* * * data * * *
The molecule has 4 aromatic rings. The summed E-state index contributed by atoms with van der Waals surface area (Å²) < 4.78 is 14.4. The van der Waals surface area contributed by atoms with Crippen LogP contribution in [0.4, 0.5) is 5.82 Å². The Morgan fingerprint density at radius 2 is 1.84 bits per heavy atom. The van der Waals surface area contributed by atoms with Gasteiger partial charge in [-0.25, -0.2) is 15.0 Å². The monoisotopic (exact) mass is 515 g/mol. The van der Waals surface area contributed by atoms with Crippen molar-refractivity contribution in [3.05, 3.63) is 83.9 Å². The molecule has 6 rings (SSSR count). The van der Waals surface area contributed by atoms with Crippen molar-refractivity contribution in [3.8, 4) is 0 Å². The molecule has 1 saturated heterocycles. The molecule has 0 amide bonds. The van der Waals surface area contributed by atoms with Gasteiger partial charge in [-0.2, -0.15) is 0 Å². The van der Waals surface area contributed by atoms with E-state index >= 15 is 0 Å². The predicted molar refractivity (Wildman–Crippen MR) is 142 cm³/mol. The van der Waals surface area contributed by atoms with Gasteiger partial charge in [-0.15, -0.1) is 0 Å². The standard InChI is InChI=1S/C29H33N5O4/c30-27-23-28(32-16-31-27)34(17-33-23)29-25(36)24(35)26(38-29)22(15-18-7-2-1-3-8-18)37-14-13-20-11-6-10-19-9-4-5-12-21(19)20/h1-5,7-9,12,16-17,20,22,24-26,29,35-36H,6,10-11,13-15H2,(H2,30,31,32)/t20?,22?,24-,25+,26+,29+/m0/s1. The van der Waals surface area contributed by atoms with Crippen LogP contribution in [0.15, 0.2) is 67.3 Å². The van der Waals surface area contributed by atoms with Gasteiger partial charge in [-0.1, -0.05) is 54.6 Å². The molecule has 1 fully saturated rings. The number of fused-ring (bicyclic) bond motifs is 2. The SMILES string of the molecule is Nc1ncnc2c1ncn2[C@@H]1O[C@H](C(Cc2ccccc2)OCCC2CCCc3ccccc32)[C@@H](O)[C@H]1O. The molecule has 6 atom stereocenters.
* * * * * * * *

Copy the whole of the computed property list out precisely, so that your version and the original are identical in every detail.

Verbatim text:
The molecule has 4 aromatic rings. The summed E-state index contributed by atoms with van der Waals surface area (Å²) < 4.78 is 14.4. The van der Waals surface area contributed by atoms with Crippen LogP contribution in [0.4, 0.5) is 5.82 Å². The Morgan fingerprint density at radius 2 is 1.84 bits per heavy atom. The van der Waals surface area contributed by atoms with Gasteiger partial charge in [-0.25, -0.2) is 15.0 Å². The monoisotopic (exact) mass is 515 g/mol. The van der Waals surface area contributed by atoms with Crippen molar-refractivity contribution in [3.05, 3.63) is 83.9 Å². The molecule has 6 rings (SSSR count). The van der Waals surface area contributed by atoms with Crippen molar-refractivity contribution in [3.8, 4) is 0 Å². The molecule has 1 saturated heterocycles. The molecule has 0 amide bonds. The van der Waals surface area contributed by atoms with Gasteiger partial charge in [-0.2, -0.15) is 0 Å². The van der Waals surface area contributed by atoms with E-state index >= 15 is 0 Å². The predicted molar refractivity (Wildman–Crippen MR) is 142 cm³/mol. The van der Waals surface area contributed by atoms with Gasteiger partial charge in [-0.15, -0.1) is 0 Å². The standard InChI is InChI=1S/C29H33N5O4/c30-27-23-28(32-16-31-27)34(17-33-23)29-25(36)24(35)26(38-29)22(15-18-7-2-1-3-8-18)37-14-13-20-11-6-10-19-9-4-5-12-21(19)20/h1-5,7-9,12,16-17,20,22,24-26,29,35-36H,6,10-11,13-15H2,(H2,30,31,32)/t20?,22?,24-,25+,26+,29+/m0/s1. The van der Waals surface area contributed by atoms with Crippen LogP contribution in [0.15, 0.2) is 67.3 Å². The van der Waals surface area contributed by atoms with Gasteiger partial charge in [-0.1, -0.05) is 54.6 Å². The molecule has 1 fully saturated rings. The number of fused-ring (bicyclic) bond motifs is 2. The SMILES string of the molecule is Nc1ncnc2c1ncn2[C@@H]1O[C@H](C(Cc2ccccc2)OCCC2CCCc3ccccc32)[C@@H](O)[C@H]1O. The molecule has 6 atom stereocenters.